"McLarty's testimony, in my view, was so disjointed and so irregular in everything he said and tried to say, it had no bearing at all in terms of the case," Nicholson said. He dismissed Hambleton as a "prolific liar."
Sandi Gibbons, a spokeswoman for the Los Angeles County district attorney, said prosecutors and police believed they had a "solid circumstantial case" against Blake.
"We believe the evidence was compelling," she said. "We presented the evidence to the jury fully, honestly and professionally. Unfortunately, these jurors disagreed with our view of the evidence."
'Story out of a bad novel'
Bakley was shot to death May 4, 2001, outside Blake's favorite Italian restaurant in Studio City, after the two had dinner.
Blake had said he left Bakley in the car while he returned to the restaurant to retrieve a handgun he had left behind. He told detectives he was armed because his wife feared someone was stalking her.
Born Michael Gubitosi, Blake got his start in the "Our Gang" comedies of the 1930s and '40s, made his mark as an adult in films like "In Cold Blood" and "Tell Them Willie Boy is Here," and starred in the 1970s detective show "Baretta."
Prosecutors said Blake felt Bakley had tricked him into marriage after she became pregnant with his child -- and that he hated her so much he would do anything to keep her away from the girl, Rosie, who was 3 months old at the time of the killing.
He married Bakley in November 2000, after DNA tests indicated he was the father of the daughter Bakley gave birth to that June. They lived separately, and Bakley stayed in a bungalow behind Blake's four-bedroom house in Studio City.
Bakley initially claimed the child was fathered by either Blake or Christian Brando, son of actor Marlon Brando.
"This really was a story out of a bad novel," Toobin said.
Blake attorney Gerald Schwartzbach said his client handled the trial with "tremendous grace."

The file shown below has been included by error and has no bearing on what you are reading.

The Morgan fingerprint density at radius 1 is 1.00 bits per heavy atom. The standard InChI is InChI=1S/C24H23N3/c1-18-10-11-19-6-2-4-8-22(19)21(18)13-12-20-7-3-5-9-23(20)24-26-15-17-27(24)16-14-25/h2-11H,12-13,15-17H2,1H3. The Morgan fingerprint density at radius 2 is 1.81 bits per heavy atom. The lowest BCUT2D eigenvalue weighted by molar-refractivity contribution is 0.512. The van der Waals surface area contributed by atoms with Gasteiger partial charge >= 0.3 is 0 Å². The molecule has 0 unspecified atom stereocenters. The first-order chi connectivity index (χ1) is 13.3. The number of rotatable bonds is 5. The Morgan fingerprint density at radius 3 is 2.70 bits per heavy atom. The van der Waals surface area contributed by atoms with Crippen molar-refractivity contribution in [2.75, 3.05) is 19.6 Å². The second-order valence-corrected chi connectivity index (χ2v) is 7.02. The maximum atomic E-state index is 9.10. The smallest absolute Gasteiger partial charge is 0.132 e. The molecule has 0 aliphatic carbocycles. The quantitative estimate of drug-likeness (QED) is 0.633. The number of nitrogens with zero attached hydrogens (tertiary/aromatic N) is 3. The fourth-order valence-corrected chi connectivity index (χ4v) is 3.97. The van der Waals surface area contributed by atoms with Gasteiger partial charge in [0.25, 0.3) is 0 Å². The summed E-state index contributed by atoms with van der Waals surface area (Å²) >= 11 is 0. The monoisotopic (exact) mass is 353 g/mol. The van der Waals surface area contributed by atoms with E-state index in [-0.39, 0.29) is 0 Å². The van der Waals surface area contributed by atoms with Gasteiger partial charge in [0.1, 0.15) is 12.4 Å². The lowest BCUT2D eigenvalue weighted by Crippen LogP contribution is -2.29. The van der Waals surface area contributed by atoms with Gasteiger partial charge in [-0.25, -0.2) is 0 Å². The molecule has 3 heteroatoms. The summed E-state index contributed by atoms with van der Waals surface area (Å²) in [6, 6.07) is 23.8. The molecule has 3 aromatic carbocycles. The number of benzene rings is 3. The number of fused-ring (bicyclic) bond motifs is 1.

"He handled the deliberations with more composure than I was able to muster," Schwartzbach said.
Schwartzbach was Blake's fourth lawyer. Two others -- Harland Braun and Jennifer Keller -- quit over Blake's insistence on doing television interviews while awaiting trial.
A third, Thomas Mesereau Jr., was dismissed after citing "irreconcilable differences" with his client. Mesereau now represents embattled pop star Michael Jackson.
Blake spent nearly a year in jail before being allowed to post bond.
"This case just dragged on and on," Toobin said. "The key moment in the case was when Robert Blake was released on bail" -- in March 2003.
"Mesereau got him out on bail," Toobin said. "Now it looks like he's never going back in."
After the verdict, he said he needed to find a job but would first go "cowboying."
"Cowboying is when you get in a motor home or a van and you just let the air blow in your hair," he said. "And you wind up in some little bar in Arizona someplace, and you shoot a game of one-hand nine-ball with some 90-year-old Portuguese woman that beats the hell out of you.
"And the next day you wind up in a park someplace playing chess with somebody, and you go see a high school play where they're doing 'West Side Story.'
"And you just roam around and get some revitalization, that there are human beings in the world, that there are people living their lives that have no agenda."